The proper bike fit and set-up is vital to your performance on the bike. Top cyclists in the world refine their bike set-ups and positions on annual basis. If you haven't properly set up your bike yet, it is something you would want to do sooner rather than later since an improper set up can result in injuries, besides being the cause of mediocre performance and slow racing times.
All the experts in the world agree that the objective of a proper set-up is "to maximize a cyclist's efficiency, comfort and performance potential". However, all experts have different opinions on how this can be accomplished. And there are no unifying guidelines or a system of reference to help you accomplish the task of setting up your bike.
In the Pose Method® of Cycling,
the bike set up is all about the effective application of body weight to the pedals. The rider's position on the bike should facilitate application of body weight to the pedals at any cadence in any gear and satisfy specific biomechanical requirements. (Ch. 29).
- Frame Size - The frame size depends on your leg length and height, but within those parameters the most important thing about the size of your frame is how well it fits the requirement of the body weight application to the pedals. Your body should be in a compact position rather than stretched, and you should be able to shift your body weight in any direction as needed, especially side-to-side. [Read more]
- Saddle Height - This is one of the most significant parameters determining correct positioning on the bike. If the saddle is too high or too low, it will prevent you from effective application of body weight to the pedals resulting in inefficient pedaling action. Two positions are used as reference points to determine the correct height. First position is the Cycling Pose where pedals are at three and nine o'clock, and second position where pedals are at six and twelve o'clock. [Read more]
- Fore & Aft Saddle Position - The same concerns about applying body weight to the pedals and shifting the body weight from side-to-side determine saddle's fore & aft positioning. It is important to understand that the saddle is the transitional support point and can be used to regulate the percentage of body weight applied to the pedals. [Read more]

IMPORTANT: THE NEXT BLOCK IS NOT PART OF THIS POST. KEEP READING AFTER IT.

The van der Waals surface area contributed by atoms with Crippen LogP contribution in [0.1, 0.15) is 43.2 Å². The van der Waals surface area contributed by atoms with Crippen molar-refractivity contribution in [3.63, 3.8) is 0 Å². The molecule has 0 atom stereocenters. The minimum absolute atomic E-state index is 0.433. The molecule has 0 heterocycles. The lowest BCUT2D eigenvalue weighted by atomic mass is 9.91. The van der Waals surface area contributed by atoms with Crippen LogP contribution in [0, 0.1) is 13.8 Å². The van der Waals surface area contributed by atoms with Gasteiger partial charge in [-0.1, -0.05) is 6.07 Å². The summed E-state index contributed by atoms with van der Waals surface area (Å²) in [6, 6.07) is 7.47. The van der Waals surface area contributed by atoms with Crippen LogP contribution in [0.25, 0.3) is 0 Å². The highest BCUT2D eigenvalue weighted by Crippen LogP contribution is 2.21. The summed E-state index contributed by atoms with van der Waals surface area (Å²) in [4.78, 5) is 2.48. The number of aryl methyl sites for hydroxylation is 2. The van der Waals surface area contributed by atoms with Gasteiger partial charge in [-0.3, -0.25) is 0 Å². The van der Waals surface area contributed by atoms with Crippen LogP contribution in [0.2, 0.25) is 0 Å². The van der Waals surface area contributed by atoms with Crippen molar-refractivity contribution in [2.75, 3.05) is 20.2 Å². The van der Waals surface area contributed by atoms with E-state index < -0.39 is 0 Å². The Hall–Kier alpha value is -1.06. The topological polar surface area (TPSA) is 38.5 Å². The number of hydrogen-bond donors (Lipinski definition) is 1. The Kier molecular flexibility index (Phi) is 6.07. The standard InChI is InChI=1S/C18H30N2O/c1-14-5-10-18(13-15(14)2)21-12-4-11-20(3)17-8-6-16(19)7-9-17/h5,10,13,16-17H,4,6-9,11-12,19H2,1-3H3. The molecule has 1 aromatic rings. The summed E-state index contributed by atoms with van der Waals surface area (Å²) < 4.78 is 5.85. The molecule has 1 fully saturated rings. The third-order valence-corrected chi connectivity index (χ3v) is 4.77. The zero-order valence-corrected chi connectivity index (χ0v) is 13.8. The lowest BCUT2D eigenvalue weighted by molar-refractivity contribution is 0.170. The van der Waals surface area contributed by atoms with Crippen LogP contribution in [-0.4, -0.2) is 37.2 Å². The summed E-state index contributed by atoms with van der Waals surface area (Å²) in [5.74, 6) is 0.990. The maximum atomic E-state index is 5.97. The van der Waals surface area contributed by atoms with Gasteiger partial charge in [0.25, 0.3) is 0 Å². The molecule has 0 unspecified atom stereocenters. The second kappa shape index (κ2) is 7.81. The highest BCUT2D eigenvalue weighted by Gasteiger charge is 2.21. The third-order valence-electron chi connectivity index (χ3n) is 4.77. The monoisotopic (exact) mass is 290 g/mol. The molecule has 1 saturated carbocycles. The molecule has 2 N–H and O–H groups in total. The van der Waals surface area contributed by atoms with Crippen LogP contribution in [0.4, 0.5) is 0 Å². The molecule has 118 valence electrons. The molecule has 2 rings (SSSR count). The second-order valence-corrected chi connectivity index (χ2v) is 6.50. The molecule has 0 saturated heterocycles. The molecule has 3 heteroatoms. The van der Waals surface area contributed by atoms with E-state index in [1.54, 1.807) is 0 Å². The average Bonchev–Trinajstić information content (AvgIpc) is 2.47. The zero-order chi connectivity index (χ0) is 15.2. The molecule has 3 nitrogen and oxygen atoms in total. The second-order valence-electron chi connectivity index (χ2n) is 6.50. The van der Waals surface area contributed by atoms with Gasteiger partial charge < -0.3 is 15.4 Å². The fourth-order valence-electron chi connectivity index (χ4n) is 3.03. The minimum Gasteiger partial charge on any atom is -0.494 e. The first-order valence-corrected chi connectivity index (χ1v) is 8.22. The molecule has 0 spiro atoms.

- Handlebar & Upper Body Position - Before addressing aerodynamic considerations, the first consideration remains the application of body weight to the pedals. The height and distance from the saddle to the handlebars should be set so that you can't put most of your body weight on the bars. Nothing should be unnecessarily stretched or strained. [Read more]
- Cleat Positions for Clipless Pedals. Position the cleat so that the pedal axle lines up directly underneath the ball of your foot. This is the point where you will get the greatest transfer of body weight to the pedal. Your feet should point directly forward. If you have structural/alignment problems with your feet, do not attempt to straighten this out. Set the cleats to accommodate this characteristic rather than correct it. [Read more]
In the Pose approach, everything is secondary to the primary consideration of effective application of the body weight to the pedals with the ability to easily shift the body weight from one pedal to the other, no matter what the circumstances of the ride may be. The placement of the saddle, the handlebars, and the cleats, as well as the aerodynamic orientation must be subject to the overall goal of body weight placement on the pedals.
This single requirement of the bike set-up condition is crucial for cycling success.
Article by Dr. Nicholas Romanov
Composed by L. Romanov